Are you building a great team?
It was easy in the early days. You were clear about your vision and you knew what you wanted. Your small team was close, they reported to you and on a daily basis you were able to rouse their enthusiasm and energy so you were confident things were moving on, and fast.
With success comes challenges. As the team grows, lines of responsibility widen and you have to rely on others to enthuse and engage your team on a day to day basis. Competing for ideas and different styles of working can introduce a level of frustrating complexity which slows down the process of getting things done. The prospect of building a great team becomes more difficult.
Develop a healthy “solution orientated” culture from the outset
It’s no secret harnessing the goodwill of your team is challenging. This UK-based research about Leadership in small to medium businesses, concludes: “What leaders struggle with most is communicating an image of the future that draws others in–that speaks to what others see and feel.”
As your team and business grow, there is one essential activity which can be developed throughout the employment lifecycle and planning process which will help “speak to what others see and feel”, and get real results.
The activity of developing outcomes focuses minds and helps to create a solution orientated culture. When problems occur, because your team has, in the words of Stephen Covey, “Began with the end in mind” they are more likely to quickly switch to solutions and avert risks. Linking outcomes around your own vision, your team vision, and the team members’ contribution create a common thread running throughout, and this is how building a great team starts.
Outcomes vs Goals
Setting goals are essential for the team. Often, this is where the effort stops. Goals are about results and targets. An outcome is different because it’s about the impact of the results of achieving goals.
Your financial assistant, for example, might have goals around billing, invoicing, and producing statements. SMART goals are set, specifying timing, quantity and quality.
To be able to develop outcome-based objectives for your team member, you might want to ask: What is the purpose of your job? Why is it important? How do your goals fit into the wider organizational aims and objectives?
In the example of the financial assistant, you might say:
1. The purpose of the job is to make sure the organization is financially sound legally and contractually.
2. The integrity of the company in financial matters is highly important for both risk and reputation.
3. Keeping financial transactions up to date is essential to be able to identify if your business is on track to achieve financial goals and to be able to deliver on outcomes.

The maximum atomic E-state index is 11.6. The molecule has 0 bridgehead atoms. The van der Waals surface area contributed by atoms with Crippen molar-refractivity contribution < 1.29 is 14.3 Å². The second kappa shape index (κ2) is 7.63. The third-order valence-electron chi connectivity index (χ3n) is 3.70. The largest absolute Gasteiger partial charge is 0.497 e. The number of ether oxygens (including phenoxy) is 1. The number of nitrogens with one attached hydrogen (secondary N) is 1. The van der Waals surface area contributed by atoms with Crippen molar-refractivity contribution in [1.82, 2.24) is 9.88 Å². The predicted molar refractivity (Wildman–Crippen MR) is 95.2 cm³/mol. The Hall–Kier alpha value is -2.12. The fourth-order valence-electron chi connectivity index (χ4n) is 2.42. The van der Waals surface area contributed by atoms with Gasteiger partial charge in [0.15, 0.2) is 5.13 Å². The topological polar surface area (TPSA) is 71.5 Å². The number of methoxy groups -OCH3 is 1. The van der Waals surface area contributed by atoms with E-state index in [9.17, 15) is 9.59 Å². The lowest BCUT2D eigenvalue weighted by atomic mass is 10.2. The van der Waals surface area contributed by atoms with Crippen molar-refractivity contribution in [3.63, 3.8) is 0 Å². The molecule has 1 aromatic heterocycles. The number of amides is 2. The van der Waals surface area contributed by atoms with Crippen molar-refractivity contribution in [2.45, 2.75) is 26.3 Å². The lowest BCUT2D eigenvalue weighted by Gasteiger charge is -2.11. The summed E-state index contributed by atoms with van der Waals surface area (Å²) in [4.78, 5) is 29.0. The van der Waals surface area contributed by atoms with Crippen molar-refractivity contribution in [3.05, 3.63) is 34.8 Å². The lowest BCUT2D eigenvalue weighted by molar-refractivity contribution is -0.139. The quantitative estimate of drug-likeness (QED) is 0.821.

So from this information, you and your employee can develop an outcome such as:
“At the end of the financial year, I have achieved my goals. As a result, I’ve grown the reputation of the business by maintaining the integrity and the transparency of financial activities. I have contributed to the achievement of business outcomes by providing timely financial reports and information which have enabled the business to adjust when needed, which has, in turn, created a better customer experience.”
Setting outcomes successfully
Setting outcomes involve engaging the imagination, emotions, and values of the team member. Here are some key steps to setting them successfully.
1. Individuals should be tasked with developing their own outcomes in a way that’s meaningful for them.
2. The outcome must be developed in the 1st person and expressed as if it has already happened. This acts as a GPS because it is programming the subconscious mind to find ways to fulfil the outcome.
3. Don’t be too prescriptive, allow individuals free rein to find ways to achieve the outcome needed.
Outcomes should contain:
· achievement of goals
· the difference made
· shared values
· how they contributed to business success
· impact on the customers or key stakeholders
4. Measure success for each outcome. This can be from results, statistics, feedback or case studies.
The benefits of setting outcomes
While setting outcomes need a more thoughtful approach, using outcome-based objectives benefits your business in a number of ways, here’s a summary of just some of them.
1. Harnesses the imagination of everyone involved and encourages future thinking
2. Forces all involved thinking through the impact of their contribution
3. Describes the future of the business in successful terms
- Can empower all involved to work in a way which suits their individual style
5. Develops clear success criteria
6. Builds in accountability and responsibility
7. Galvanizes a hearts and mind approach
Set properly, outcomes encourage communication with the cognitive, emotional and visual parts of your brain. An outcomes-based approach can force you out of your comfort zone and feel uncomfortable at first. Even so, you will find the effort is worth it as outcomes can equip your team with the skills not only to visualize a positive future but to improve engagement with you and get better results.
Is your team using an outcomes-based approach?